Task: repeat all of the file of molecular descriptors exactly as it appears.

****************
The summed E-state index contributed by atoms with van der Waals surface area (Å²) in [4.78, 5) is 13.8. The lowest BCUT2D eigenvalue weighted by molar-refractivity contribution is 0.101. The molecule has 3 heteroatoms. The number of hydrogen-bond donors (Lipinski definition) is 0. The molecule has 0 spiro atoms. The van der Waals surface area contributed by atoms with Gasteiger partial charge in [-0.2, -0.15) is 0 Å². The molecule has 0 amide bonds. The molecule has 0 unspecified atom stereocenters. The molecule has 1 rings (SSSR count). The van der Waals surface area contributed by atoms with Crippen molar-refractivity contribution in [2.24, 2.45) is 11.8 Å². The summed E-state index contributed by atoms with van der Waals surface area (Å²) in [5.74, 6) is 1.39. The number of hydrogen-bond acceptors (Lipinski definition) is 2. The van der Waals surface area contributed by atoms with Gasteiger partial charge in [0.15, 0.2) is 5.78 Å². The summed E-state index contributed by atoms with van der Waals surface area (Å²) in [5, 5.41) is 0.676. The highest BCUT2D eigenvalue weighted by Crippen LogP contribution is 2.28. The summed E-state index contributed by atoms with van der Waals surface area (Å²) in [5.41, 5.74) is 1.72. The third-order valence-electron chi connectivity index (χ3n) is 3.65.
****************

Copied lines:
The summed E-state index contributed by atoms with van der Waals surface area (Å²) in [4.78, 5) is 13.8. The lowest BCUT2D eigenvalue weighted by molar-refractivity contribution is 0.101. The molecule has 3 heteroatoms. The number of hydrogen-bond donors (Lipinski definition) is 0. The molecule has 0 spiro atoms. The van der Waals surface area contributed by atoms with Gasteiger partial charge in [-0.2, -0.15) is 0 Å². The molecule has 0 amide bonds. The molecule has 0 unspecified atom stereocenters. The molecule has 1 rings (SSSR count). The van der Waals surface area contributed by atoms with Crippen molar-refractivity contribution in [2.24, 2.45) is 11.8 Å². The summed E-state index contributed by atoms with van der Waals surface area (Å²) in [5.74, 6) is 1.39. The number of hydrogen-bond acceptors (Lipinski definition) is 2. The van der Waals surface area contributed by atoms with Gasteiger partial charge in [0.15, 0.2) is 5.78 Å². The summed E-state index contributed by atoms with van der Waals surface area (Å²) in [5, 5.41) is 0.676. The highest BCUT2D eigenvalue weighted by Crippen LogP contribution is 2.28. The summed E-state index contributed by atoms with van der Waals surface area (Å²) in [5.41, 5.74) is 1.72. The third-order valence-electron chi connectivity index (χ3n) is 3.65.